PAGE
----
New Actions Announced at the White House Organ Summit
In an effort to answer President Obama’s call to action to reduce the waiting list for organ transplants, the White House Organ Summit took place this week. This event brought together key healthcare professionals to contribute their innovative ideas about how to improve the organ donation process and the technologies that could further increase not only life expectancy, but quality of life for organ recipients. The facts surrounding organ donation are shocking: 120,000 people are on the list awaiting organs, and 22 people die every day, waiting for a transplant. This is an urgent problem that America faces, though — as this discussion pointed out — significant breakthroughs are just around the corner.
One of the key speakers was Jenna Arnold, who co-founded Organize with Greg Segal. Organize is dedicated to improving the organ donation system, where currently 95% of Americans support donating their organs to people in need after they pass away, however only half of them actually register! Organize is making it easier for people of all ages to register, and streamlining the way that donors can record their personal wishes. They’ve already created America’s first central registry, and are currently working toward the goal of getting every state in the union to recognize Tweets, Instagram posts, Facebook updates, and other social media posts as evidence of donor wishes. All donors need to do is include the hashtag #organdonor or #organdonation, and Organize will capture the message. Jenna emphasized that there is really no better way to hear that your deceased loved one wanted to be an organ donor, than in their own words.
“We are the founding mothers and fathers of an organized (pun intended) approach to this new process. Change always brings growing pains, but we’re not going to get past the ceiling the industry has already hit if we’re not willing to experiment.” — Jenna Arnold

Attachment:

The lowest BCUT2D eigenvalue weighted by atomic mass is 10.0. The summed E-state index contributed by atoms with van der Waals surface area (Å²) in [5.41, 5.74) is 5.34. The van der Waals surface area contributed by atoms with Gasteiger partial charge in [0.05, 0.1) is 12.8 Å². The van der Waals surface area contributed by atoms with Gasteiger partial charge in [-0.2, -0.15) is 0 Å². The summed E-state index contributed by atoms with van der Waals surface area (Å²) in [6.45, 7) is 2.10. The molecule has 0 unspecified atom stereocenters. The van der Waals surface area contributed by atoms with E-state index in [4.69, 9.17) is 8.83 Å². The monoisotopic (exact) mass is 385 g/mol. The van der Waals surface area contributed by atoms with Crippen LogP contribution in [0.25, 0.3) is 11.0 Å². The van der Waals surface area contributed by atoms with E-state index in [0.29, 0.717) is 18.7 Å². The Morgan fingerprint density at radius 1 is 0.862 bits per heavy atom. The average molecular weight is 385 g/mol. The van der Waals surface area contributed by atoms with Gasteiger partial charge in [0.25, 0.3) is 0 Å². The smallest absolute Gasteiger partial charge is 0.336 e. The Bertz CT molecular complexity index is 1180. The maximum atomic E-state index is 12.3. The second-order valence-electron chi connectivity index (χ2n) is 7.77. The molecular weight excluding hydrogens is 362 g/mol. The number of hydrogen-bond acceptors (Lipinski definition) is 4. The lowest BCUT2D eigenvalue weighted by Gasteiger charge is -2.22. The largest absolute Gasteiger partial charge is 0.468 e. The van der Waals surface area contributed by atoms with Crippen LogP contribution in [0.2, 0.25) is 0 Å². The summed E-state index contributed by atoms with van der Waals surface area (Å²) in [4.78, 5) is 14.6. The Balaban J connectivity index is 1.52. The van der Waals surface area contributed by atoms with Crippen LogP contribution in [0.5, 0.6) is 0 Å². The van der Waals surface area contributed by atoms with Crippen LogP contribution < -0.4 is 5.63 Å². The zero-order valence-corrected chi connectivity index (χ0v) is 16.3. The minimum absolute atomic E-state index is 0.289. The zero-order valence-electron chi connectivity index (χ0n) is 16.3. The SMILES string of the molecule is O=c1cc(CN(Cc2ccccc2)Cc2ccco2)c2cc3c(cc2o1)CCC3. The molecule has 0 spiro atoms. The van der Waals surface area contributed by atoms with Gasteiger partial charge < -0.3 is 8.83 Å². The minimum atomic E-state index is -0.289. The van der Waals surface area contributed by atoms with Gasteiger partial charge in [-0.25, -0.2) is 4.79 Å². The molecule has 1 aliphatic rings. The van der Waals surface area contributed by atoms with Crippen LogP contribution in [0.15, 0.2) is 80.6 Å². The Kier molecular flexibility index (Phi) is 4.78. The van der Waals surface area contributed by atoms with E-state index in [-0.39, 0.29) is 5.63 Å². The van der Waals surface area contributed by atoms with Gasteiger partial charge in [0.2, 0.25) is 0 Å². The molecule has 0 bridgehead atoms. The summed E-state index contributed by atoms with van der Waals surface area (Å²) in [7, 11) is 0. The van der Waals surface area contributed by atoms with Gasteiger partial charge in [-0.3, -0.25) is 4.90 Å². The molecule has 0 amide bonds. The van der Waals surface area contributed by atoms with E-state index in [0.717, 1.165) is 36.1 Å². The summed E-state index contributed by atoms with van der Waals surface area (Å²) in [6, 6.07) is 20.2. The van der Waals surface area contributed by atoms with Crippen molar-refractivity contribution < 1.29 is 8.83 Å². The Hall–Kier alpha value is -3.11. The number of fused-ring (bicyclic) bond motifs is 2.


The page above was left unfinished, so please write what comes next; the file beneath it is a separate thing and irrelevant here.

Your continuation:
In a panel discussion about ‘Inventing the Future,’ BioEngineering Professor Shuvo Roy talked about his development of a bio-artificial kidney. This would combine very advanced nanotechnology and cell therapy, to deliver a device that is implanted into a patient. The idea is that it would remove the need for dialysis, provide continuous treatment, and allow patients to eat and drink freely. Roy said that clinical trials will start in just 18 months.
Another panelist was Nina Tandon, the CEO of start-up EpiBone. This organization is devoted to personalized bone implants, meaning they take stem cells and grow bones for people who need them. This would simplify the bone donation and waiting list process, and allow a shorter recovery time without the complications of foreign implants.
Speaking about the kidney failure and further alternatives to dialysis, University of Chicago Medicine Medical Director Michelle Josephson announced that the American Society of Nephrology (ASN) will contribute the first $7 million toward the development of a wearable implant to replace kidney function and vastly improve quality of life.
If you’re interested in learning more, the entire summit is available to watch on YouTube. These issues are hugely important, and worth taking the time to research. Remember, it only takes a few minutes to sign up to be an organ donor, and that decision could literally save someone’s life. Here is a list of state registries for organ, eye, and tissue donation. The more information we are all armed with, the better our experiences in this world will be. Health psychologist Amy Waterman summarized it perfectly at the summit, “transplant is the best of humanity and the best of healthcare.” We agree wholeheartedly.
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Featured Video via Organ_ize